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Gardeners Advice

The ‘veg patch’ in June
6 Jun

The ‘veg patch’ in June

Posted By: rocket veg Category: Growing Veg, Seasonal Tips

June is a busy time of year for all vegetable gardeners, however large or small the piece of land we manage. The hours of daylight reach their peak later in the month, so more sunshine and less risk of a freak frost. As well as relatively little rainfall in the west of England this year, the wind has helped dry the surface layer of soil, so make sure that any seedlings and developing plants receive a regular watering. Plants are at their most receptive to good soaking early in the morning or late in the day: remember to water wisely, soaking the soil around the base of each plant where it will reach the root system, rather than sprinkling water in all directions.

If you are growing plants in a greenhouse, cold frame or under cloches, remember that the soil will dry out quickly when the sun shines. I find that my greenhouse is now too warm to germinate seeds successfully, so I put seed trays of lettuce in a sheltered spot outside.

A list of jobs for June…

Keep weeds in check 

Left to grow, weeds will sap nutrients from the soil, stunting the growth of your precious crops. A Dutch hoe is the perfect tool for attacking weeds growing the spaces between both rows and individual plants and the best time for hoeing is when the sun shines, shrivelling the weed roots as the blade slices off the foliage. As you shuffle the hoe back and forth, you are also breaking up the soil which in turn will enable water to reach the plant roots.

While you weed, thin out seedlings so that the strongest have room to put on growth.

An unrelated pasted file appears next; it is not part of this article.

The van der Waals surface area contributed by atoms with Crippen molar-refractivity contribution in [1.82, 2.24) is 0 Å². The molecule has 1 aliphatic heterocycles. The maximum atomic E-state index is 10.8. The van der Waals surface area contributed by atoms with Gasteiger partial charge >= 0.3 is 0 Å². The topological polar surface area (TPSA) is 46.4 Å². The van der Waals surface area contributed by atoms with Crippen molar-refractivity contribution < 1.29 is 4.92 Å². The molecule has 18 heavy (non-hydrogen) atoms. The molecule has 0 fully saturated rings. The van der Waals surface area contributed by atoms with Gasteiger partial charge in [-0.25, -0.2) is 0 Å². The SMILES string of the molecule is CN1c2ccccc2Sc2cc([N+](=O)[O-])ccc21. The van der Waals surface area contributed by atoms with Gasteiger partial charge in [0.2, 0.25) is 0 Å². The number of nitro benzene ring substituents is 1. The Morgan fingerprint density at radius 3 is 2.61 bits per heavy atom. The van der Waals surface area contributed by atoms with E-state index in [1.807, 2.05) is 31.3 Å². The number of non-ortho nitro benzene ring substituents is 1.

Watch out for pests and diseases

Aphid alert! These tiny pests have a nasty habit of suddenly appearing in large numbers - black fly on broad beans and green fly on fruit bushes – both easily recognised by their colour. Although their natural predator, the ladybird, will make valiant attempts to eat aphids, a spray of diluted washing up liquid, rather than resorting to using chemicals, will usually help reduce the infestation.

Give climbing, clinging and twining plants a helping hand

Runner beans are skilled climbers and usually make a start on their own, but other types of climbing bean may need a bit of encouragement by twisting the delicate stem carefully around the adjacent cane. The traditional way of supporting smaller varieties of peas, mange touts and dwarf beans is with ‘pea sticks’ – thin, twiggy prunings which are stuck into the soil at various angles to provide support for the growing plants. Taller varieties are best grown up mesh or strong netting. Keep an eye open for pigeons which are skilled at stripping the developing pods, so cover the plants with netting if need be.

The best job of all – harvesting your crops!

I’ve been picking my first broad beans this week, lettuces, spring onions and radishes too. I hope to lift the first new potatoes very soon and baby beetroot should be ready at the same time – all perfect for ‘allotment summer teas’ as my wife calls them! It’s only a matter of time before the currants (black, red and white) are ripe and ready to pick and pop into the freezer. My asparagus has been prolific this year but is now running to fern, so I’ve scattered chicken manure pellets over the bed to give the plants a boost. And as for rhubarb…we’re fed up with eating the stuff…too much of a good thing.

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